- The Azure CLI: Az version 2.40.0 or higher.
- Transact-SQL (T-SQL) starting with: SQL Server Management Studio (SSMS) v18.12.1 or Azure Data Studio v1.39.1.
The following lists the supported limits for working with Hyperscale databases within elastic pools:
- Supported hardware generation: Standard-series (Gen5) only.
- vCore maximum per pool: 80 vCores.
- Maximum supported data size per database: 100 TB.
- Maximum supported total data size across DBs in the pool: 100 TB.
- Maximum supported transaction log throughput per database: 100 MB.
- Maximum supported total transaction log throughput across databases in the pool: 130 MB/second.
- Each Hyperscale elastic pool can have up to 25 databases.
For greater detail, see the Hyperscale elastic pool resource limits.
Performance profiles, supported capabilities, and published limits are subject to change while the feature is in preview. As such, it's best to validate your use case with regular functional, performance, and scale testing of workloads.
Consider the following limitations:
- Changing an existing non-Hyperscale elastic pool to the Hyperscale edition isn't supported. Individual databases need to be moved out of their respective existing pool before they can be added to the Hyperscale elastic pool.
- Changing the edition of a Hyperscale elastic pool to a non-Hyperscale edition isn't supported.
- In order to reverse migrate an eligible database, which is in a Hyperscale elastic pool, it must first be removed from the Hyperscale elastic pool. The standalone Hyperscale database can then be reverse migrated to a General Purpose standalone database.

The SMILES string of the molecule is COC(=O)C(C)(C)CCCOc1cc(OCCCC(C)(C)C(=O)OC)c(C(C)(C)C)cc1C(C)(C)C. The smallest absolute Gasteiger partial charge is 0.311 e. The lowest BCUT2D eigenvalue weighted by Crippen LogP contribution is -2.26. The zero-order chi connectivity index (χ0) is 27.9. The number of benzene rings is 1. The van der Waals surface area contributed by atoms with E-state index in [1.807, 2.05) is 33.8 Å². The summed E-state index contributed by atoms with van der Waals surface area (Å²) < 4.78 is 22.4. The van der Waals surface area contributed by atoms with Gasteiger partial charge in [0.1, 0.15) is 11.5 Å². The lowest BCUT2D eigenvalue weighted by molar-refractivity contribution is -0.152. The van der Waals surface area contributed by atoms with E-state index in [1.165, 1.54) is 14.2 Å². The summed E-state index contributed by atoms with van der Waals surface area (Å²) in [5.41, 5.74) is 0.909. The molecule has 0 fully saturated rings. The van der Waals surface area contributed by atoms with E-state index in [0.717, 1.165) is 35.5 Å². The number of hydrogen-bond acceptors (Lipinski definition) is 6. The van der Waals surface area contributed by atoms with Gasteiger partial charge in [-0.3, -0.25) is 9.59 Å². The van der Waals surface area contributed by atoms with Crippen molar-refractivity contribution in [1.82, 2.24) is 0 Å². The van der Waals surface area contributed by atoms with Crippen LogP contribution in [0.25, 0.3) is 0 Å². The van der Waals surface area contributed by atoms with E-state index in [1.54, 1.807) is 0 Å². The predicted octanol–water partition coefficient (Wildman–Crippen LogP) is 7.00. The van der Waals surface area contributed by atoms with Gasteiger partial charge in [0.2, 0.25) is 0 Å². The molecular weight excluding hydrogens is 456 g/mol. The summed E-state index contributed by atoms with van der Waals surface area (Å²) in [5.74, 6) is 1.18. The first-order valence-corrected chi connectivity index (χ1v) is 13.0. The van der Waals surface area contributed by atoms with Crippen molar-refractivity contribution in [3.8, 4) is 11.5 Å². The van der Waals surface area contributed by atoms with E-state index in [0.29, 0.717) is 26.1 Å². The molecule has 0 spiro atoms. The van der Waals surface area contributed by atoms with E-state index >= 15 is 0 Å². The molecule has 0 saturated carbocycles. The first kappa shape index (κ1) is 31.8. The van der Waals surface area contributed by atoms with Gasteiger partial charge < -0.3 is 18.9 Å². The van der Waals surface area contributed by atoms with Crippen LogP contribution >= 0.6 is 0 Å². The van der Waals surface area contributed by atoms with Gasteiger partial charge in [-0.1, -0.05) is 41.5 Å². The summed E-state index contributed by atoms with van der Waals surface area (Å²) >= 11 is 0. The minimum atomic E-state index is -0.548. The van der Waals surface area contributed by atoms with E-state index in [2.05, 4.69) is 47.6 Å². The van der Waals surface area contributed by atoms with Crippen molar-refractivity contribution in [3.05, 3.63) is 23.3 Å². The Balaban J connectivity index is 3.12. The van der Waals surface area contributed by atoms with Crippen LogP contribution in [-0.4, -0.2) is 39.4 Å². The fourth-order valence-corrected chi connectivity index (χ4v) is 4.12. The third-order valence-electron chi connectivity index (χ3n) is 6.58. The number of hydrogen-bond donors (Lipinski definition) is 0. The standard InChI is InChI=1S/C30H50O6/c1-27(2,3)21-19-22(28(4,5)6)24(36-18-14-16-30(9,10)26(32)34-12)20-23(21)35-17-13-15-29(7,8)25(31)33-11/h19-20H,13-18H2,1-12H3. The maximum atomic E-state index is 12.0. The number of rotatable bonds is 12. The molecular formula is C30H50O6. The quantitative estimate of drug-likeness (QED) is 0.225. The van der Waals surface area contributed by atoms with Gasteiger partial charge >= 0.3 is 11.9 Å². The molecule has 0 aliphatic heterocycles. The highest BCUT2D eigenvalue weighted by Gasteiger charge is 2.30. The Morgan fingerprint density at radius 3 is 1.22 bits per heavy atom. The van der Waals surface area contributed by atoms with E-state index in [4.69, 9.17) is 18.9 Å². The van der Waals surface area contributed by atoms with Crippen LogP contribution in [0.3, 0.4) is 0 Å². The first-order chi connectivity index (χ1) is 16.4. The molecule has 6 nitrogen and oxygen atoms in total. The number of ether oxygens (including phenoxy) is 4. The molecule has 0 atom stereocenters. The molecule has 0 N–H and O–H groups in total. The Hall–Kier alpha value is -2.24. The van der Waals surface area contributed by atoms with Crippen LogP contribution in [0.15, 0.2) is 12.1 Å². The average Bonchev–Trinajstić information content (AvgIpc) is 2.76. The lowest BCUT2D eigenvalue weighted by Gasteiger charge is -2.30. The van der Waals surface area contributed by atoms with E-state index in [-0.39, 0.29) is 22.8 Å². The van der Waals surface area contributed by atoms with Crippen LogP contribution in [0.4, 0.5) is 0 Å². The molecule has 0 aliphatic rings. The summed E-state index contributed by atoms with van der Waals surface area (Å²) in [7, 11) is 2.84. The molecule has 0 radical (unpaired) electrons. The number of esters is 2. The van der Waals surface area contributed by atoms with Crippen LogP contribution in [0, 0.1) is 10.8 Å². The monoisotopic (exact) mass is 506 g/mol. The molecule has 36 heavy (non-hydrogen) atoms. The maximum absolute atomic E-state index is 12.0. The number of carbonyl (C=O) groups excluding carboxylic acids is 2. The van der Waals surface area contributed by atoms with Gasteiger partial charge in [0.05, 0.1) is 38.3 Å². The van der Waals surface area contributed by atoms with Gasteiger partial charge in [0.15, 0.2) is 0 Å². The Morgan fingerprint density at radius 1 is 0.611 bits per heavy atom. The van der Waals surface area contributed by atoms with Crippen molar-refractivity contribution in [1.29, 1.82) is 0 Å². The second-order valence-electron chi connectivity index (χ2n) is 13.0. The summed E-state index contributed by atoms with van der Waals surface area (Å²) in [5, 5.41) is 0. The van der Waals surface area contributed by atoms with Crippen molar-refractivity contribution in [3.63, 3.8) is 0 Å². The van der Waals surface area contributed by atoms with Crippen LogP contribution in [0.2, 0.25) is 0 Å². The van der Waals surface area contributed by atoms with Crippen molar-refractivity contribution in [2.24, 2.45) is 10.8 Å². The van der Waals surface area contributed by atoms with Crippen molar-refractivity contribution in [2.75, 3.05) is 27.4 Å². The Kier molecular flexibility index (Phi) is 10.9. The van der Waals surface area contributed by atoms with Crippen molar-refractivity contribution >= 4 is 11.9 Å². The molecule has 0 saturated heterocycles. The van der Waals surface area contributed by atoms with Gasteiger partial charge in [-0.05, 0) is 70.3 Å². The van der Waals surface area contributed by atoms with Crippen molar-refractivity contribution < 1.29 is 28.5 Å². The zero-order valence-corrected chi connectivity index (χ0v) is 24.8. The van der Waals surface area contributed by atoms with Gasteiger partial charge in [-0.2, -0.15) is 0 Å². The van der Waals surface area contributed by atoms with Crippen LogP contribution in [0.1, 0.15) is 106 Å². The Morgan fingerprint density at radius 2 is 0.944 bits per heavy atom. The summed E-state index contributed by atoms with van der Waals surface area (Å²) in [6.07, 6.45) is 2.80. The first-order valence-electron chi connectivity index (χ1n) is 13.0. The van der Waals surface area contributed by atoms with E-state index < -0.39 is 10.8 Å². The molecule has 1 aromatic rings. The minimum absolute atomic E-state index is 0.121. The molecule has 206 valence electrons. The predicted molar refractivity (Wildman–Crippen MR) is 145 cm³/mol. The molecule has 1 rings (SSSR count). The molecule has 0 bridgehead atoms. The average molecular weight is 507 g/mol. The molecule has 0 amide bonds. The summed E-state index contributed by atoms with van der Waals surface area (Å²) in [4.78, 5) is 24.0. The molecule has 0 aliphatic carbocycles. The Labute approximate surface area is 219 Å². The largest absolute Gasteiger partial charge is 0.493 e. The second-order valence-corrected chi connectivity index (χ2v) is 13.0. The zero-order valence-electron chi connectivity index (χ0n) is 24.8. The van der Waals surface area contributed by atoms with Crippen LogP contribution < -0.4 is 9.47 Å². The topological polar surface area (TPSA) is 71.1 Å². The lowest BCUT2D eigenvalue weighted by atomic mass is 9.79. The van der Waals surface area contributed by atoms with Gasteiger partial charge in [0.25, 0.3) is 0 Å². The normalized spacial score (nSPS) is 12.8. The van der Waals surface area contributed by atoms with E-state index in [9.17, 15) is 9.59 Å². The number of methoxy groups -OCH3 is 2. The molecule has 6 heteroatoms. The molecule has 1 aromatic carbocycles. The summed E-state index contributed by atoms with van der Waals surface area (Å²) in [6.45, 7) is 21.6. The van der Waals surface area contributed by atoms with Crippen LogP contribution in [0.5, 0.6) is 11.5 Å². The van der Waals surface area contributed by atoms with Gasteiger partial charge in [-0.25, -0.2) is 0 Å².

- Maintenance of databases in a pool is performed, and maintenance windows are configured, at the pool level. It isn't currently possible to configure a maintenance window for Hyperscale elastic pools.
- Zone redundancy isn't currently available for Hyperscale elastic pools. Attempting to add a zone-redundant Hyperscale database to a Hyperscale elastic pool results in an error.
- Adding a named replica into a Hyperscale elastic pool isn't supported. Attempting to add a named replica of a Hyperscale database to a Hyperscale elastic pool results in a
UnsupportedReplicationOperationerror. Instead, create the named replica as a single Hyperscale database.
|In rare cases, you may get the error
||This limitation is due to implementation-specific details. If this error is blocking you, raise a support incident and request help.|
|If you use Azure PowerShell or the Azure CLI to create a geo-replica with Geo-zone-redundant storage (GZRS) inside a Hyperscale elastic pool, the request fails with the error
||To work around this issue, use the T-SQL ALTER DATABASE command to add the geo-secondary database.|
|If you copy a Hyperscale database, which has Geo-zone-redundant storage (GZRS), into a Hyperscale elastic pool, the request fails with the error
||To work around this issue, create the database copy as a standalone Hyperscale database. Later, add ("move") the copied database to the elastic pool. This issue only occurs if the storage redundancy is set to GZRS.|
|If you try to create a new Hyperscale elastic pool from PowerShell with the
||At this time, creating Hyperscale elastic pools with zone redundancy specified is unsupported.|
|If you try to use the Azure portal to add an existing Hyperscale database, which has Geo-zone-redundant storage (GZRS), into a Hyperscale elastic pool, you get an error
||To work around this issue, use the ALTER DATABASE command, or the equivalent Set-AzSqlDatabase, or az sql db update commands to add the database to the elastic pool.|
- For examples to create, scale, and move databases into a Hyperscale elastic pool by using the Azure CLI or PowerShell, review Working with Hyperscale elastic pools using command-line tools.
- For pricing information, see Elastic pool pricing.
- To scale elastic pools, see Scale elastic pools and Scale an elastic pool - sample code.
- To learn more about design patterns for SaaS applications by using elastic pools, see Design patterns for multitenant SaaS applications with SQL Database.
- For a SaaS tutorial by using elastic pools, see Introduction to the Wingtip SaaS application.
- To learn about resource management in elastic pools with many databases, see Resource management in dense elastic pools.